By Don Simpson | February 18, 2015
Director: Frank Mosley
Writer: Frank Mosley
Starring: Lauren McCune, Morgana Shaw, Crystal Pate, Jack Elliott, Riley Templeton
It somehow seems most fitting to describe Her Wilderness in a long string of adjectives and nouns. The meticulously chosen words would not abide by the grammatical rules of a traditional sentence, but their proximity to the other words around them would solicit a greater sense of meaning. It goes without saying, however, the resulting jumbled mess of words would be utterly torturous to attempt to read. Visual storytelling does not suffer from that particular limitation. In written form, writer-director Frank Mosley’s Her Wilderness probably would not make much sense at all; but in this purely cinematic universe, the visual associations formed by the string of scenes and images allows Her Wilderness to transcend the narrative form. Mosley’s freewheeling dream logic allows him to create a vibrant fantasy out of minimalistic slices of reality.
With this structure, Mosley is able to set afloat seemingly random ideas and concepts and allow them to derive significance within the context of the film’s conceptual space. Mosley’s script contemplates the roles that fate, luck, randomness, accidents, divine intervention and one’s own volition play within the characters’ personal narratives. Her Wilderness also examines the meaning and meaninglessness of words, specifically the truths and fictions that people speak (one of Mosley’s more brilliant visual metaphors allows the camera to float among random piles of books as someone tells a story that we know to be a blatant lie). Even when conversing with another person, the characters tend to speak and not listen (or at least not care what the other person is saying). In one crucial scene with Paula (Crystal Pate) and Nicholas (Jack Elliott), they speak practically in unison as their conversation drifts apart and eventually winds back together again.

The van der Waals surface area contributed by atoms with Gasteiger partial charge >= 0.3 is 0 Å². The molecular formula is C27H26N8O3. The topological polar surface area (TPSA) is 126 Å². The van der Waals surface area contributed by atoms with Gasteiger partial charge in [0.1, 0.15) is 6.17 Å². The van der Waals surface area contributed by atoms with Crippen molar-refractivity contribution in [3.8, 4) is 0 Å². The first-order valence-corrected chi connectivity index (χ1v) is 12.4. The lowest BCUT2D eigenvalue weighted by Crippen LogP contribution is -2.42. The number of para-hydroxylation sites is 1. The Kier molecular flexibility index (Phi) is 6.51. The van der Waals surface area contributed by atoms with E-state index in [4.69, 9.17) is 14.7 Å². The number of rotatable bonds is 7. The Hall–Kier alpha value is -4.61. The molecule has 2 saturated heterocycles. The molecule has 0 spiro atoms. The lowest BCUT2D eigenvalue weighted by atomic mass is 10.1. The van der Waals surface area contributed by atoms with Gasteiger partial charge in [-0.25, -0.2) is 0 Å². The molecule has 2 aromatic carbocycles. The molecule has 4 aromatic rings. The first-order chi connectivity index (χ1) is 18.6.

The personal connections within Her Wilderness seem to exist in a more allegorical and tonal realm, than a literal one. For the majority of the film, the hair color of three of the female actors — Lauren McCune, Morgana Shaw and Riley Templeton — is the only apparent link between their characters’ lives. For the most part, these three characters exist in their own silos within Her Wilderness. We experience their solitary nature — within nature, in the case of the young girl — within the confines of their worlds. As the young girl, Templeton aimlessly wanders the winding pathways of the forest, often getting lost among the dense canopy of leaves and branches. Templeton’s character might be related to McCune and/or Shaw’s character, or perhaps she is a childhood memory of one of their pasts, or maybe even a visual representation of their mental state(s). (All of this begs the question: whose wilderness is “her” wilderness?)
While Mosley’s film may sound like some impenetrable avant-garde visual art piece, Her Wilderness is quite accessible, though probably not to mainstream audiences. Her Wilderness is not made for multiplexes, it is designed for a much more intimate experience; it deserves to be studied and reevaluated, with each viewing possibly triggering new interpretations or insights. A compilation of occasionally oblique visual signifiers, Her Wilderness is a unique cinematic experience that needs to be seen (and interpreted) as the sum of its parts — the old idiom “can’t see the forest for the trees” seems to take on multiple meanings here.